SXSW Interactive 2008


Trying to see the future of digital media.

I recently attended SXSW Interactive, a conference on new media in Austin, TX, from March 7-12. Attracting digital creatives as well as visionary technology entrepreneurs, the event celebrates the best minds and the brightest personalities of emerging technology.

Taking place on three floors of the Austin convention center, the event is overwhelming, with sessions beginning at 10 and running to 5 with bonus events and parties in the evening. There were usually about a dozen different things you could do at any time during the day. For example, at 11:30 on Saturday you could choose from panels on e-commerce, managing communities that work, Expression Engine 2.0 sneak peek, accessible rich media, the contextual web or “how to rawk SXSW and achieve geekgasm”. In addition to the panels, you could also go to book readings, take part in smaller “core conversations” on select topics, visit the trade show or pop into the ScreenBurn Gaming Fest.

The evenings featured parties and events where you could meet fellow techies. I went to the Dorkbot happy hour (geeks showing off their robots), a BikeHugger happy hour (with excellent barbecue), the SXSW Web Awards (sponsored by Adobe) and the “Rock Bands Rock Opera” party, sponsored by a company called Opera. These were excellent opportunities to drink free beer and meet other web folks from around the country.

It amazed me how tech-savvy the participants at the conference were. Nearly everyone had an iPhone, it seemed, and those who didn’t brought laptops to the conference to take advantage of the convention center’s speedy wifi service. The conference provided many handy online tools for participants. For example, I created my own calendar of events and downloaded it to my iPhone. SXSW also featured a mobile version of the conference program and a daily blog that I could read on my iPhone. I took notes on my iPhone so I didn’t need to carry paper around at all.

However, I was a Luddite compared to many people, who were updating what they were doing on Twitter and Facebook, uploading pictures to Flickr, making podcasts, and chatting about the sessions they were in in Meebo.

The overall theme of the conference was excitement over the future of the web. Participants in the conference shared an evangelical confidence in technology. This confidence was not placed in big companies but in small, organic teams, reflecting the DIY attitude of Austin and SXSW.

I’ll write more about the experience in the coming days.

Government Web Content Managers Workshop

I attended the Web Content Managers workshop on April 24 at the FDIC training center in Arlington. It was a great workshop, with lots of opportunities to meet other gov’t web folks and learn new things. Here are my notes from the conference:

Pierre Guillaume Wielezynski, The World Bank Group, “Social Media: Transforming Communication Between Government and Its Customers”

  • World Bank gets criticized in the blogosphere, drowning out the Bank’s message (this was before the latest scandal). The Bank needs to be part of the conversation rather than being defined by it.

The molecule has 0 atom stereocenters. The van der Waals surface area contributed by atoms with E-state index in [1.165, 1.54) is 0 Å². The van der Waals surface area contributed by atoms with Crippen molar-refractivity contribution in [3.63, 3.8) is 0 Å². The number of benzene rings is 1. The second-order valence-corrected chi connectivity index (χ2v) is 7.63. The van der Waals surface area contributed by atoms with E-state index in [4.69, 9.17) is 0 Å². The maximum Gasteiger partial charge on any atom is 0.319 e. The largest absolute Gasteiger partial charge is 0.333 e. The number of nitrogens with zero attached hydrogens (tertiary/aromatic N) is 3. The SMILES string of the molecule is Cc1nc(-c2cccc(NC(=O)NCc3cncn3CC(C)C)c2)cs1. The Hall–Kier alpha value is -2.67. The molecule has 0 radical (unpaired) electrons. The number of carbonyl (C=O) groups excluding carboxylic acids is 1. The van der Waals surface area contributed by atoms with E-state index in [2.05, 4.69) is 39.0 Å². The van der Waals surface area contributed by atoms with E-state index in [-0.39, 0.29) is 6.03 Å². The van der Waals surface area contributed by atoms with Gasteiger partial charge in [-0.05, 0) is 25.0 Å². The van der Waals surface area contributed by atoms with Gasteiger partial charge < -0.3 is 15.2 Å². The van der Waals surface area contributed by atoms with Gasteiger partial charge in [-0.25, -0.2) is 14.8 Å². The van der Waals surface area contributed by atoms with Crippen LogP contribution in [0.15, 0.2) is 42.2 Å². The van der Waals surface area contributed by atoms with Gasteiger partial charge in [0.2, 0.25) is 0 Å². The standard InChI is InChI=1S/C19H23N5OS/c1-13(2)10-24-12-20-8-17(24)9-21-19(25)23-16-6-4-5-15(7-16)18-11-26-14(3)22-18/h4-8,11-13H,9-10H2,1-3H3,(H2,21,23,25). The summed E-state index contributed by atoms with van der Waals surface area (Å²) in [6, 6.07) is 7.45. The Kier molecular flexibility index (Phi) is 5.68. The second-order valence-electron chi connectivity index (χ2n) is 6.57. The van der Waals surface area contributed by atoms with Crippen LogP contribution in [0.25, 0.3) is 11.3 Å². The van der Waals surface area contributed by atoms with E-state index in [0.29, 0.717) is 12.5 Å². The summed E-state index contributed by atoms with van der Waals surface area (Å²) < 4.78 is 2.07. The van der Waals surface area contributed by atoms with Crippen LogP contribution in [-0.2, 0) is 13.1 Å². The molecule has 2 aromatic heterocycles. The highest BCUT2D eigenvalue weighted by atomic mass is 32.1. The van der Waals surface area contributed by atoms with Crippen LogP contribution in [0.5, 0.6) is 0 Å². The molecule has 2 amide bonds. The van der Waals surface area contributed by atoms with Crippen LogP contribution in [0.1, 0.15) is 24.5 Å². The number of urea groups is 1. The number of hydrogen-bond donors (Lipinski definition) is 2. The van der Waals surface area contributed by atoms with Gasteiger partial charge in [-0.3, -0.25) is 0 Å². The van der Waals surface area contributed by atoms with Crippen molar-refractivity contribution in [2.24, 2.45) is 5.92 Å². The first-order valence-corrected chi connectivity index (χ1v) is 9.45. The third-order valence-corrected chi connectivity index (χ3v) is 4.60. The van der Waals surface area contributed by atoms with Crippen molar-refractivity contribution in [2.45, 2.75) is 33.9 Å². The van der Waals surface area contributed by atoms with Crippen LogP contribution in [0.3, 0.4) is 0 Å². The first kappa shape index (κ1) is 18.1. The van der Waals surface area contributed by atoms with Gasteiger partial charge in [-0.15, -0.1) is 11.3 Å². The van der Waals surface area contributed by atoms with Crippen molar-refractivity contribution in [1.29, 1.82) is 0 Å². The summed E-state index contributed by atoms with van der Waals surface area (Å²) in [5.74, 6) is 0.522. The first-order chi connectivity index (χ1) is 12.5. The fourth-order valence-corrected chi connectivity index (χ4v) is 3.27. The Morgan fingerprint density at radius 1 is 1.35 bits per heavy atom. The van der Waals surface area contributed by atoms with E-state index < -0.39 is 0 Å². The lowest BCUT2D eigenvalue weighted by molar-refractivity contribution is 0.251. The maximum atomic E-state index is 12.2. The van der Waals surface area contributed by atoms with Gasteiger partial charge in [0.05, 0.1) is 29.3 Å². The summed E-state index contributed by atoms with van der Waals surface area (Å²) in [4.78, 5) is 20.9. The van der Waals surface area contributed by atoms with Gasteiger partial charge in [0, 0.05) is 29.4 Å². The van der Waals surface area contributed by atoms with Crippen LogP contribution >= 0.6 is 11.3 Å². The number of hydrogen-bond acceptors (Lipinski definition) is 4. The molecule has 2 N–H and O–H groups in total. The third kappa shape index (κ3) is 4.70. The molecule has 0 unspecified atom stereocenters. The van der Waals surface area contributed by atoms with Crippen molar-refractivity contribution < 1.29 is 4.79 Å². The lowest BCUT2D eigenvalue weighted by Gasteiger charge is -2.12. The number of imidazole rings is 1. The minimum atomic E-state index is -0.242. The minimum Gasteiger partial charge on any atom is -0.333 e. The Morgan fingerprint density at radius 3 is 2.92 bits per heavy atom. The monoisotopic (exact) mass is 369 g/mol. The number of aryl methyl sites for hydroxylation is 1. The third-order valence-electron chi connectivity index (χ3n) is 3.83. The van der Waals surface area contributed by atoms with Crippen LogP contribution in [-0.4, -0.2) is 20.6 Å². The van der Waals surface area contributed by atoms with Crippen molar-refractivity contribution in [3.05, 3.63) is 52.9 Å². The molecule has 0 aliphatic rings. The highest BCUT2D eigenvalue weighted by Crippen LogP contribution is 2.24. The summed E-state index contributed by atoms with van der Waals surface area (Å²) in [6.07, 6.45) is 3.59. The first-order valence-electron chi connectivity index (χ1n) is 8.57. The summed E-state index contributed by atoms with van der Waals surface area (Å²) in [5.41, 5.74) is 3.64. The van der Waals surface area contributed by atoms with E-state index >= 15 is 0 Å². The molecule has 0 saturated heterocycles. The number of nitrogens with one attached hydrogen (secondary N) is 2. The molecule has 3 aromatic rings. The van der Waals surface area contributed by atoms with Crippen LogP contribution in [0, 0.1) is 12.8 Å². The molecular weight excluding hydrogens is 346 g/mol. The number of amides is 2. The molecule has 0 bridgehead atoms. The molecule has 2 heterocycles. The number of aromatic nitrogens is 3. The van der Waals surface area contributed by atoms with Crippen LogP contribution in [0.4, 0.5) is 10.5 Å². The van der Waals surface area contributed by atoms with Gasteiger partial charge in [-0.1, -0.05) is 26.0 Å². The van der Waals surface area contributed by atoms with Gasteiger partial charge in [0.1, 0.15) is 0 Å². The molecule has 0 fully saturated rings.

• Solution is to let groups of employees blog, provided that each blog has a strong governance body and that users are interested in it.
  • Example: Private Sector Development blog has personal stories of staffers in the field. This blog gets more traffic than their department’s web site.
  • “Communication 2.0” is to help the experts communicate rather than controlling the process.
  • Social media is evangelized throughout the organization by the installation of RSS readers, so staff can follow blogs, and a “BuzzMonitor”, showing mentions of the Bank across the web.

Alex Langshur, PublicInsite, “How to Re-Orient Our Websites Around Users’ Top Tasks and Get Top Management Support”

  • We should reorient our sites around the keywords that users use in searches, which demonstrate the type of content they want.  This means to change the categories of your site to match those keywords and to optimize your pages around those keywords.
  • Outdated pages should be deleted since they gum up your search results.
  • Use data on what users are “voting” on with their clicks to depersonalize the web site debate.  Let the data decide rather than the “Hippos” (highest-paid person in the room.)
  • What’s the mission of your site?  It must be a measurable criteria.  What are the top tasks of your users? Iterative improvement over time.  No major redesigns, just constant tweaks and changes.

Kathryn Summers, UMBC, “Getting Users From Point A to Point B: Designing & Writing Tasks for the Web”

  • Nearly 50% of the US population reads at an 8th grade-level or below.
  • Log-ins, forms and search are difficult for low literacy readers (she showed heartbreaking videos of older people who couldn’t figure out how to log in to banking sites).
  • Breaking up long paragraphs and sentences, avoiding acronyms, using simple words and shortening text are all ways of improving comprehension.  This also improves comprehension for high-literacy readers.

Brian Dunbar, NASA.gov, “Success Stories From the 2006 Web Best Practice Award Winners”

  • Web stats on usage are used to counter critics.
  • Most popular items on his site are images, lesson plans and mission coverage.
  • NASA is decentralized with multiple web sites.
  • NASA.gov is relaunching in October, the 50th anniversary of the agency.

Some (but not all) of the presentations from the meeting are online.